The study was reviewed by the Institutional Review Board (IRB) of Samsung Medical Center (IRB protocol 2015-11-17) and was exempted from the informed consent requirement, because we used only de-identified previously collected administrative data.
Data collection and clinical outcomes
Delirium was defined as the presence of psychiatric disease codes (F-code) or a code for antipsychotic or anxiolytic medications in a prescription claim within an admission. We also conducted a sensitivity analysis that used a more specific definition of delirium: the presence of the code for delirium (F05.x except F05.1) instead of all psychiatric disease codes. Comorbidities were defined as a 1-year history of any disease before admission to the ICU and summarized using the Charlson’s comorbidity index .
The primary outcome was cognitive impairment and psychiatric problems within 2 years of discharge. Cognitive impairment was defined as the presence of dementia (F00, F01, F03, F03, G30, and G31) or cognitive dysfunction (R41) codes or prescriptions of anti-dementia agents such as cholinesterase inhibitors (donepezil, rivastigmine, and galantamine), memantine, choline alfoscerate, oxiracetam, nicergoline, acetyl l-carnitine, and piracetam for at least 28 days. Psychological impairment was defined as the presence of disease codes for depression (F32, F33, and F34.1), anxiety (F40 and F41), somatoform/conversion disorder (F43), substance abuse disorder (F10–F19), and sleep disorder (F51 and G47) or prescription of antidepressants or antipsychotic agents for at least 28 days. The secondary outcomes were readmissions to the hospital, readmissions to the ICU, and medical costs during hospitalization and after discharge.
Data on underlying diseases and comorbidities, procedures, prescriptions, and patient demographics were obtained from claims data and defined using International Classification of Diseases 10th revision codes . Comorbidities were defined as a 1-year history of any disease before admission to the ICU [24, 25].
Admissions were classified as medical or surgical. Medical admissions were defined as admissions to one of the following departments: pediatrics, internal medicine, neurology, neuropsychiatry, dermatology, rehabilitation medicine, general medicine, radiology, family medicine, and emergency medicine. Surgical admissions were defined as admissions to one of the following departments: general surgery, orthopedic surgery, neurosurgery, thoracic and cardiovascular surgery, plastic surgery, ophthalmology, otorhinolaryngology, urology, oral surgery, anesthesiology, and obstetrics and gynecology.
The quality of ICU care was determined using the codes of nurse staffing grades (AJ11–AJ19, AJ21–AJ9, and AJ31–AJ39). Nurse staffing grades (ratio of number of beds to number of nurses) were categorized into nine grades (grades 1–9). Ratios of number of beds to number of nurses of < 0.5 and ≥ 2.5 indicated grade 1 (best) and grade 9 (worst), respectively.
The procedures of interest were mechanical ventilation (Korean National Health Insurance procedure codes: M5857, M5858, and M5860), extracorporeal membrane oxygenation (ECMO; Korean National Health Insurance procedure codes: O1901–O1904), and continuous renal replacement therapy (CRRT; Korean National Health Insurance procedure codes: O7031–O7034 and O7051–O7054). The use of vasopressor drugs such as dobutamine, dopamine, epinephrine, and norepinephrine for > 2 days was determined according to the Korean Drug and Anatomical Therapeutic Chemical Codes (148201BIJ, 38900BIJ, 148701BIJ, 148702BIJ, 429500BIJ, 152601BIJ, and 203101BIJ) . Advanced interventions were defined as procedures, such as mechanical ventilation, ECMO, CRRT, and administration of vasopressor drugs.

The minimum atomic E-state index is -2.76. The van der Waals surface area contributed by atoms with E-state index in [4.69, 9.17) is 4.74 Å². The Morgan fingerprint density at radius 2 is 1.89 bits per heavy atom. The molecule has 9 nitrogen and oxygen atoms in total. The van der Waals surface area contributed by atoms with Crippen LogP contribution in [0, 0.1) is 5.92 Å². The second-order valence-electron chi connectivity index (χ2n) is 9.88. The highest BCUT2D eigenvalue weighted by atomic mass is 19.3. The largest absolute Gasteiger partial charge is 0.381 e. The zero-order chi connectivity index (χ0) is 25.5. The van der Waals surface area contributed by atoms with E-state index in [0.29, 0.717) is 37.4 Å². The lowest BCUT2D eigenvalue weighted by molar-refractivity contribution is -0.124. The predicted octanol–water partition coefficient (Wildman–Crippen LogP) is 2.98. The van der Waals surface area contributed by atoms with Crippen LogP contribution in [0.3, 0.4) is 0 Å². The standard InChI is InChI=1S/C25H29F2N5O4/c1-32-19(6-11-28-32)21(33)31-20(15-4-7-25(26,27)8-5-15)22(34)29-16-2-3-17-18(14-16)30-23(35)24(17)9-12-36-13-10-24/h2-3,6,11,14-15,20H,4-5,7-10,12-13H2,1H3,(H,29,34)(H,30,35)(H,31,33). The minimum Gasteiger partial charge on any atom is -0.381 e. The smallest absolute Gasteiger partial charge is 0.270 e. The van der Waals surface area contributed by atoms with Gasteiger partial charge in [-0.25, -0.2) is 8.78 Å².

In-hospital cost was defined as the sum of the insurance payment costs incurred during hospital admission, and post-ICU cost was defined as the sum of payments per visit during the 2 years after discharge. To obtain the cost related to cognitive impairment or psychiatric problems, we summed all costs related to codes with cognitive impairment or psychiatric problems as the principal reason during 2 years after discharge.
Data are presented as means with standard deviations or medians and interquartile ranges for continuous variables, and as numbers and percentages for categorical variables. Demographic characteristics were compared between the delirium and non-delirium groups using the Mann–Whitney U test for continuous variables and Pearson’s Chi-square test for categorical variables. Patients were followed up until the development of a study endpoint, readmission, 2 years after discharge, or available last clinic visit upto the end of the study period (May 31, 2016). Cumulative incidences and hazard rates were estimated using the Kaplan–Meier method. We calculated the hazard ratios (HRs) with 95% confidence intervals (CIs) for developing each clinical outcome using a proportional hazards regression model. For the cost analysis, we used log-transformed cost as the outcome (because the costs were markedly right-skewed) and estimated the ratio of cost (with 95% CI). Post ICU cost were obtained by the incremental healthcare costs after discharging ICU. With consideration the different follow-up period for each patient, we calculated the PPPM (per patient per month) cost. Each patient’s total cost during the follow-up was divided by the corresponding patient’s follow-up period. All analyses were adjusted for potential confounding factors, such as age, sex, comorbidities, medical beneficiaries, region, mechanical ventilation, ECMO, CRRT, vasopressor drugs, quality of ICU, and length of ICU stay more than 7 days. Statistical significance was set at p < 0.05. Statistical analyses were performed using SAS® Visual Analytics (SAS Institute Inc., USA).